We were delighted to welcome Cherwell School student Jack Evans on a sixth-form work placement here in the archives. One of his assignments was to catalogue a box from the Stuart Piggott archive. Here are his thoughts on what he found:
“Recently I spent a week working at the Institute of Archaeology as work experience. Working through the archives was the most interesting time I spent, as I read through the notes and letters of Stuart Piggott. Piggott was a celebrated archaeologist who had a key focus on prehistory, initially in the British Isles but towards the later years of his career increasingly so in India and Europe as a whole. He began work in 1928, aged 18, and published influential papers and books until his final book in 1989. As a result of the quality of his work, he was often in communication with other celebrated archaeologists, and so his archives are a wealth of information, revealing much about the field as well as those who populated it.
The history of archaeology, that is, the study of archaeologists and their craft, explores two periods of history simultaneously. The ancient history examined through excavated artifacts exists alongside the early modern history of the 20th century in which the archaeologists lived, allowing us to see how cultural and societal norms helped to influence the ways in which we studied our ancient ancestors as the field developed.
Doris Chapman, whose only online presence is as the wife of Alexander Keiller (a famous archaeologist), demonstrates this in various ways. Chapman was an artist, and Keiller’s third wife. As I worked through Piggott’s archive, organising each item he had decided was important enough to preserve, I came across groundbreaking work she had done in 1937 – a collection of drawings (Piggott Archive Box 52). She used Bronze Age skulls found at sites such as a burial mound at Rushmore Park, Cranborne Chase (excavated by General Pitt Rivers in the 19th century), and Lanhill Barrow, near Chippenham, Wiltshire (excavated by Kieller, Piggott, A.D. Passmore and A. Cave in 1937) to attempt to draw the faces of humans from over four thousand years ago. She used the structural features of the skulls, creating photo-realistic drawings that helped to put a face to the people who lived in these sites, the people who used the weapons and pottery that had been excavated alongside their skeletons.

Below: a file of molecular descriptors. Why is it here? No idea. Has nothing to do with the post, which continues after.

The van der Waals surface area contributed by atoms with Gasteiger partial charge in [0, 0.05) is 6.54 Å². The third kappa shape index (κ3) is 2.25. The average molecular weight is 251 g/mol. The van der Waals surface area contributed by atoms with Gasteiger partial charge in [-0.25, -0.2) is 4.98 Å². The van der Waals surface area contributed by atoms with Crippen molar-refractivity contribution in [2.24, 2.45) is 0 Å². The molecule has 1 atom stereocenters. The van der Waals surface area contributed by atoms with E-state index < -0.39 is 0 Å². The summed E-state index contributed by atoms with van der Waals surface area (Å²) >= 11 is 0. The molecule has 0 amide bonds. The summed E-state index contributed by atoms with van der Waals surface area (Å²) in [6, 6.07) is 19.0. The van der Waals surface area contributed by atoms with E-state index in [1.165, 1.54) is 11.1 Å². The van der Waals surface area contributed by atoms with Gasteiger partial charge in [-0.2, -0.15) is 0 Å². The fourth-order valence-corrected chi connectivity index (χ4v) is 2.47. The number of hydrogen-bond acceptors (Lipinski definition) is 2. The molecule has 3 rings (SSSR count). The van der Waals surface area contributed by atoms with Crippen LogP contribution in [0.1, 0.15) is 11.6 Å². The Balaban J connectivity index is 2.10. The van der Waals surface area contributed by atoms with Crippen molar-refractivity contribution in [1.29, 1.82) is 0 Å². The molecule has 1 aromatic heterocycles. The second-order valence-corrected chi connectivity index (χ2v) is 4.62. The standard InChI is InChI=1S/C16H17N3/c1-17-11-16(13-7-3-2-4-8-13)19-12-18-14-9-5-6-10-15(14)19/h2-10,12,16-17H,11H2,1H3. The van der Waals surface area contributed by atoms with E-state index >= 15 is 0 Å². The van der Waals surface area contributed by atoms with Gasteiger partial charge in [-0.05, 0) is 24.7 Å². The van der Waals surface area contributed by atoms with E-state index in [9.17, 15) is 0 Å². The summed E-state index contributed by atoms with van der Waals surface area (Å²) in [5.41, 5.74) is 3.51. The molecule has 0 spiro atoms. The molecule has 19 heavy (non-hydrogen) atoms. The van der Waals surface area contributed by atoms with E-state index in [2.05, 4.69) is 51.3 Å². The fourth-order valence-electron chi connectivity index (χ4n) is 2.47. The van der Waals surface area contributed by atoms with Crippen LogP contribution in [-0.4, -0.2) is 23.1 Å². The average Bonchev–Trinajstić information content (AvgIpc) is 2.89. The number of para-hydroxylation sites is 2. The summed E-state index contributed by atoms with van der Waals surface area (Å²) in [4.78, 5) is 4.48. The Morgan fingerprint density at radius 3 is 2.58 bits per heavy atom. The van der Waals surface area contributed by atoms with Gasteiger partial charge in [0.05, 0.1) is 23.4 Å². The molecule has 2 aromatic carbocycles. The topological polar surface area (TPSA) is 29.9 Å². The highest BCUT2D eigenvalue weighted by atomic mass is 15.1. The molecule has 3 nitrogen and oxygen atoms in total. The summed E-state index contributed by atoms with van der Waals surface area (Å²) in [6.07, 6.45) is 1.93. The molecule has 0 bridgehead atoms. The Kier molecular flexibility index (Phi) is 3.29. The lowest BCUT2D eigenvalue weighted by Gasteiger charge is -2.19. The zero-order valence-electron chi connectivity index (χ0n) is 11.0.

At this point in time the study of the face was not without controversy. In archaeology, very few people had made efforts to deduce the appearances of prehistoric peoples (Wikipedia claims that the first to do so was Mikhail Gerasimov in 1964). In wider culture, the study of physiognomy, where personality and traits are determined by examining the face, had become increasingly widespread in Europe. The Nazi party promoted the identification of and the characterisation of ethnic groups based on facial features through their national school curriculum, a policy which aided their dehumanisation of the groups they would later systematically destroy. Doris Chapman’s efforts seem to have come at the wrong time. War broke out in 1939, and as it continued, and the Nazi’s goals became evident, the study of the face became a taboo concept . Nobody would want to carry out work that could be likened to the work of the Nazis, and more accurate visualisations of prehistoric peoples would not be created for decades. Societal pressures had confined the study of the face to a far smaller role following 1937.